In an interview to CNBC-TV18 Allan Redimerio of S&P Ratings Services pointed out that Indian government‘s current proposal for restructuring state electricity board (SEB) debt is a step in the right direction; however it is a short-term solution.
In an interview to CNBC-TV18 Allan Redimerio of S&P Ratings Services pointed out that Indian government’s current proposal for restructuring state electricity board (SEB) debt is a step in the right direction; however it is a short-term solution.
"We believe it is a short-term solution because the major impact is on the liquidity of the state owned distribution companies in India, but it doesn’t really address the long-term problem, which are tariffs," he explained.
India needs a very transparent tariff framework where tariffs are linked to costs and are adjusted regularly.
The transmission and distribution losses in India are one of the highest in the world. "It is averaging about 30%. Power is not being transmitted properly which is getting lost in the system. Greater investment and upgrading of the system will reduce these losses going forward and also increase the revenues of state distribution companies," he suggested.
According to Redimerio, sustained credit profile of DISSCOMs and larger investment in the systems are long-term solutions to India’s problem.
Below is the edited transcript of Redimerio’s interview with CNBC-TV18.
Q: What are your thoughts on the government’s power sector debt restructuring proposal? Why do you think it will only provide short-term relief?
A: We believe it is a short-term solution because the major impact is on the liquidity of the state owned distribution companies in India, but it doesn’t really address the long-term problem, which are tariffs. What you really need is very transparent tariff framework where there is a regular adjustment in tariffs, which is linked to the costs.
Just to give some data, our associates in India, Crisil did some study on this which in 2005, 2010 the GDP per capita of India rose by about 13-14% per annum. Household expenditure in India rose by about 10-11% per annum.
However, power tariffs only increased by 5%. If you look at that then the first response would be that Indian people have the capacity to pay for more power tariffs. Secondly, the pace of tariff growth has not kept in pace with household expenditure and inflation levels in India.
If you look at the average technical and commercial losses for power system in India it is still one of the highest in the world. It is averaging about 30%. Power is not being transmitted properly which is lost in the system and greater investment and upgrading of the system will reduce these losses going forward and also increase the revenues of state distribution companies.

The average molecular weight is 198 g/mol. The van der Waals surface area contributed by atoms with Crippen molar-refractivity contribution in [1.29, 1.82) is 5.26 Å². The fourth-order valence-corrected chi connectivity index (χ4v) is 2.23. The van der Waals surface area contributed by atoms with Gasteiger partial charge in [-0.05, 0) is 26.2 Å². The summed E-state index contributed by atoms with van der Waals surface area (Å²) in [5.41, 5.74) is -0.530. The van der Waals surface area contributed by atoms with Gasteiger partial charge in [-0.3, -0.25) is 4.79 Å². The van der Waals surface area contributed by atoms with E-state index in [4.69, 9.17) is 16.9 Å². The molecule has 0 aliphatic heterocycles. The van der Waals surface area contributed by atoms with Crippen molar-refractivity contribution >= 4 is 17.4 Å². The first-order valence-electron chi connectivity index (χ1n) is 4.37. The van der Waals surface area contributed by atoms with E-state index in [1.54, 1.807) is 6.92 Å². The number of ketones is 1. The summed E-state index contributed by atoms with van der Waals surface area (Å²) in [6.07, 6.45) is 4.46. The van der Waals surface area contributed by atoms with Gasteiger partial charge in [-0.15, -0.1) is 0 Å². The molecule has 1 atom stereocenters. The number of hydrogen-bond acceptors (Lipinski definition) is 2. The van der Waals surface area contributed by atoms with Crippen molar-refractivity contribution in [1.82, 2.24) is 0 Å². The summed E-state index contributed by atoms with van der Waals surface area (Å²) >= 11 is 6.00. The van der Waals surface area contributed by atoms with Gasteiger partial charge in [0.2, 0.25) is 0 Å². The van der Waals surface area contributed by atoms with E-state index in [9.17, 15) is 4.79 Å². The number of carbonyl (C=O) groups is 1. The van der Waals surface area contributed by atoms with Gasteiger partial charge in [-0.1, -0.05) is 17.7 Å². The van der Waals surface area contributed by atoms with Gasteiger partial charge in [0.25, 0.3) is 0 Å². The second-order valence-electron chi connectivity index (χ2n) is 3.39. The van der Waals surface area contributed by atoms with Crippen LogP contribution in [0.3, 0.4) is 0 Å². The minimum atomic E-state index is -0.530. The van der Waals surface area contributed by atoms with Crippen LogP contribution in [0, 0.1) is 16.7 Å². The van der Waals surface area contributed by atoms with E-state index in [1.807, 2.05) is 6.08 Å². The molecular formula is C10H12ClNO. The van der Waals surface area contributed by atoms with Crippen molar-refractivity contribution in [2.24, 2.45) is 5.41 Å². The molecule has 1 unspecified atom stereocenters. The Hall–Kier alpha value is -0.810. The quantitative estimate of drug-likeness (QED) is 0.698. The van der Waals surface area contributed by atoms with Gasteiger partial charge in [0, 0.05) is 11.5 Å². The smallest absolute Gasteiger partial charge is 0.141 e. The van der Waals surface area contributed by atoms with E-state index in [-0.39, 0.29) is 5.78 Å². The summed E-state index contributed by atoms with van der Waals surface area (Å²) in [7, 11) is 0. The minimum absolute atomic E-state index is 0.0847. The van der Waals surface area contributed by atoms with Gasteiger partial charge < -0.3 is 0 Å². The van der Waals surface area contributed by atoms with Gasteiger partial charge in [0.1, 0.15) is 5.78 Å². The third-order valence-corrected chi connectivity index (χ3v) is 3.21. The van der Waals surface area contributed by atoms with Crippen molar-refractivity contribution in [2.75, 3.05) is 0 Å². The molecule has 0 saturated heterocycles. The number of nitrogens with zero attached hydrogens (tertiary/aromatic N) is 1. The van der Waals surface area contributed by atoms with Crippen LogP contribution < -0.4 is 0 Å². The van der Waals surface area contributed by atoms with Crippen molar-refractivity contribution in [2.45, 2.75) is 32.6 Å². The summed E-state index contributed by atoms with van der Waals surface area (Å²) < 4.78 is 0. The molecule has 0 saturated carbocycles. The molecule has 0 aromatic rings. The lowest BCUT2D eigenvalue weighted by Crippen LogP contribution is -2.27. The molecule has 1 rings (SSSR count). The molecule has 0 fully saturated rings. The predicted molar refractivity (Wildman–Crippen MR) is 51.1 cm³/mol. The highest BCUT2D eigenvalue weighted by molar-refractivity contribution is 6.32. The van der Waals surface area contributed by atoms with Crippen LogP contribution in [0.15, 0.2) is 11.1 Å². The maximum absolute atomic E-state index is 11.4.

We feel that sustained credit profile of the DISSCOM companies and also larger investment in the systems will be the long-term solution to India’s problem. So what is being proposed right now we believe is a short-term solution, it is the right direction, the right step. However we believe more can be done to provide a long-term solution.
Q: NTPC data suggests the PF went down month on month despite some improvement in Coal India’s production. All this talk of Coal supply being limited because of the mess here, do you think that itself opens up a new chapter, away from whatever the existing restructuring maybe done, there could be newer accounts which could open up to these problems related to coal?
A: If you look at the coal sector in India, in the last three-four years the domestic coal production has been pretty much stagnant. It has been flat in terms of growth. Over the last two years, if you look their incremental demand for power what sort of fuel that it is covering that incremental demand for power has been coming a lot from imported coal.
Imported coal now accounts for about 20% of the total power contributed to India. There are lots of things to be done in the domestic coal sector in India. It has to do with more regulatory reforms such as land rights clearances need to be more efficient. Also, there has to be more transparent way of accounting for coal production in India to be able to solve the problems there.
Q: How worried are you about the rising non-performing power assets to be a risk for Indian banking system and you have highlighted in your note that about 11% of the Indian bank loans to the power sector were restructured in the last fiscal, have you done an assessment how much that figure could be in this year?
A: No we haven’t done figure for this year. We are aware that some states have already restructured those debts. But the question comes back to my first point the tariffs have been increased in some states are still not sufficient to meet the operating costs of DISSCOMs. So, there is still more to be done to increase the tariffs to be able to cover the costs.
Q: When you had your interaction with a couple of power utilities, have you got any indication of how from here on the tariff increase could be like?
A: There is no indication given to us by the power companies at this stage.